Wednesday, March 14, 2012

GODLESS WEDNESDAY: Agnostic or Atheist? Both!

For this week's Godlesss Wednesday this helpful diagram (see above) from Atheist Revolution explains the differences between being atheist and being agnostic, which very many people confuse (and conflate).

Using the above chart I would describe myself as as an Agnostic Atheist, which I usually just shorten to "atheist" since that is what most people understand. I most definitely do not believe any god exists, but I don't claim to know that no god exists. However, I think the preponderance of the evidence (i.e. there is no credible evidence that god exists) and simple logic (Occam's Razor) should suffice to allow one to come to the conclusion that god does not exist.

What do you think?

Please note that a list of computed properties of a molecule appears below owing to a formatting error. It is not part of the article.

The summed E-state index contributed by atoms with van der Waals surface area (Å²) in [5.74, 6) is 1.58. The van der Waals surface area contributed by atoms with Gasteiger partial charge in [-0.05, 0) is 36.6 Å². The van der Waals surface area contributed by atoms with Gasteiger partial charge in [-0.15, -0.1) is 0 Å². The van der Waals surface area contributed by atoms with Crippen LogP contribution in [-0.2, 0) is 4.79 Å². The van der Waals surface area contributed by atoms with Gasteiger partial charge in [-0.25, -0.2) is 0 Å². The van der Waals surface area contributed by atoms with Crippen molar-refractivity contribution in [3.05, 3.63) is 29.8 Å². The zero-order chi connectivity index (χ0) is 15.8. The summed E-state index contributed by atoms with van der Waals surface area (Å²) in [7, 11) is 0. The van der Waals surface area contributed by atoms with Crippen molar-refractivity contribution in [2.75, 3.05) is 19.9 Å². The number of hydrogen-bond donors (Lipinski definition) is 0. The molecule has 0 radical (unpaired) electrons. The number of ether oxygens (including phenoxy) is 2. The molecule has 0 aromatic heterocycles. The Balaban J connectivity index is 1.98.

2 comments:

mikeb302000 said...

I prefer Pascal to Occam. I'm an Agnostic Theist.

Cuttlefish said...

It is a good and proper analysis of the terms, but it also points out a problem with using those terms. A gnostic stance, by your chart, only applies with regard to a particular god. Believing vs. not believing is not symmetrical; one can "not believe" in all gods at once, but actively believing requires an object of belief. "Active disbelief" is a construct of language, like "I remember not doing that"; you don't actively not do something, you actively do something else.

Disbelief is a privative, a "none of the above" category of belief, and as such, "strong atheism" is an attempt to treat it the same as a positively-defined category. When it doesn't quite fit (and it doesn't), critics may then point out some illogic or another and claim it makes no sense to be an atheist.

This is why I, as good a job as you have done in explaining the "belief and knowledge" aspect of theism and gnosticism, I do not like to use that analysis; it seems to imply (I don't know that it necessarily does) a symmetry between belief and disbelief, between knowledge and lack thereof, and I do not see a symmetry there.

I wrote a bit more on it here: http://freethoughtblogs.com/cuttlefish/2011/12/06/much-ado-about-nothing/

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